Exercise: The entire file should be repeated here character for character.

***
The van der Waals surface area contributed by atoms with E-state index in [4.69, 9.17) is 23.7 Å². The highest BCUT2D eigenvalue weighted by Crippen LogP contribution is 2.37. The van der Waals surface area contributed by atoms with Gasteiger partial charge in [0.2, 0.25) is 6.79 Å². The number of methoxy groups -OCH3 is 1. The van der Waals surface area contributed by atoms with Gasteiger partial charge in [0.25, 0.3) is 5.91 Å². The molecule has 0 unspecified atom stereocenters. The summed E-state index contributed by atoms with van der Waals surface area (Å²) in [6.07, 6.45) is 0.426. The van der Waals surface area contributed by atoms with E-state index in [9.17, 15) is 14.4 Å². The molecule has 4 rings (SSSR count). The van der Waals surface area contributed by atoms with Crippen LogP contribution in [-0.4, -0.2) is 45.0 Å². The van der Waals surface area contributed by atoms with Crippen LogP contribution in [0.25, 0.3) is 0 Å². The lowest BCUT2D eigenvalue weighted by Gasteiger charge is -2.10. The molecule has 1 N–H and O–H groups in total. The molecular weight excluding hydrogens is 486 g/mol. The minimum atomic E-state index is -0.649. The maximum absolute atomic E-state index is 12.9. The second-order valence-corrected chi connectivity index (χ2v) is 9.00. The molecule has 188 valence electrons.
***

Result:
The van der Waals surface area contributed by atoms with E-state index in [4.69, 9.17) is 23.7 Å². The highest BCUT2D eigenvalue weighted by Crippen LogP contribution is 2.37. The van der Waals surface area contributed by atoms with Gasteiger partial charge in [0.2, 0.25) is 6.79 Å². The number of methoxy groups -OCH3 is 1. The van der Waals surface area contributed by atoms with Gasteiger partial charge in [0.25, 0.3) is 5.91 Å². The molecule has 0 unspecified atom stereocenters. The summed E-state index contributed by atoms with van der Waals surface area (Å²) in [6.07, 6.45) is 0.426. The van der Waals surface area contributed by atoms with E-state index in [9.17, 15) is 14.4 Å². The molecule has 4 rings (SSSR count). The van der Waals surface area contributed by atoms with Crippen LogP contribution in [-0.4, -0.2) is 45.0 Å². The van der Waals surface area contributed by atoms with Crippen LogP contribution in [0.25, 0.3) is 0 Å². The lowest BCUT2D eigenvalue weighted by Gasteiger charge is -2.10. The molecule has 1 N–H and O–H groups in total. The molecular weight excluding hydrogens is 486 g/mol. The minimum atomic E-state index is -0.649. The maximum absolute atomic E-state index is 12.9. The second-order valence-corrected chi connectivity index (χ2v) is 9.00. The molecule has 188 valence electrons.